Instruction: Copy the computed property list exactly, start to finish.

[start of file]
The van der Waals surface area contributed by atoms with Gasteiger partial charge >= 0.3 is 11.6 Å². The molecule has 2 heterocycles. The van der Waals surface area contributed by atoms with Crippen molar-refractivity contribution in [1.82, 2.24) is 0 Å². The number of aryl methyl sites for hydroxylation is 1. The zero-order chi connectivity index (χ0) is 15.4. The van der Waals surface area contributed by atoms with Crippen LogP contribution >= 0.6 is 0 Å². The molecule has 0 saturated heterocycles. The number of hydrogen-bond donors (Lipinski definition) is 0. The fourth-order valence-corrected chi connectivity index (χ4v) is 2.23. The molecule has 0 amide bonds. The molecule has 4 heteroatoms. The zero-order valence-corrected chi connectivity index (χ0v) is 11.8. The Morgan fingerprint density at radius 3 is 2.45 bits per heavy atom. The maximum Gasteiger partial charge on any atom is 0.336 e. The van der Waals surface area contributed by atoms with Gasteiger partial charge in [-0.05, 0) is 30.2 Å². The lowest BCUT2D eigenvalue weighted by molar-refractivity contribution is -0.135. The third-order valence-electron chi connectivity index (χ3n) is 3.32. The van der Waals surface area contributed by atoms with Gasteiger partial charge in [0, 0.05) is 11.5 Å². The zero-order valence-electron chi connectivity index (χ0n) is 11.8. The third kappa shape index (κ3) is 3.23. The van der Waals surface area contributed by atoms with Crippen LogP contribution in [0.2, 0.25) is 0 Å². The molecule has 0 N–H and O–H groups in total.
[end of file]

The van der Waals surface area contributed by atoms with Gasteiger partial charge >= 0.3 is 11.6 Å². The molecule has 2 heterocycles. The van der Waals surface area contributed by atoms with Crippen molar-refractivity contribution in [1.82, 2.24) is 0 Å². The number of aryl methyl sites for hydroxylation is 1. The zero-order chi connectivity index (χ0) is 15.4. The van der Waals surface area contributed by atoms with Crippen LogP contribution >= 0.6 is 0 Å². The molecule has 0 saturated heterocycles. The number of hydrogen-bond donors (Lipinski definition) is 0. The fourth-order valence-corrected chi connectivity index (χ4v) is 2.23. The molecule has 0 amide bonds. The molecule has 4 heteroatoms. The zero-order valence-corrected chi connectivity index (χ0v) is 11.8. The Morgan fingerprint density at radius 3 is 2.45 bits per heavy atom. The maximum Gasteiger partial charge on any atom is 0.336 e. The van der Waals surface area contributed by atoms with Gasteiger partial charge in [-0.05, 0) is 30.2 Å². The lowest BCUT2D eigenvalue weighted by molar-refractivity contribution is -0.135. The third-order valence-electron chi connectivity index (χ3n) is 3.32. The van der Waals surface area contributed by atoms with Gasteiger partial charge in [0, 0.05) is 11.5 Å². The zero-order valence-electron chi connectivity index (χ0n) is 11.8. The third kappa shape index (κ3) is 3.23. The van der Waals surface area contributed by atoms with Crippen LogP contribution in [0.2, 0.25) is 0 Å². The molecule has 0 N–H and O–H groups in total.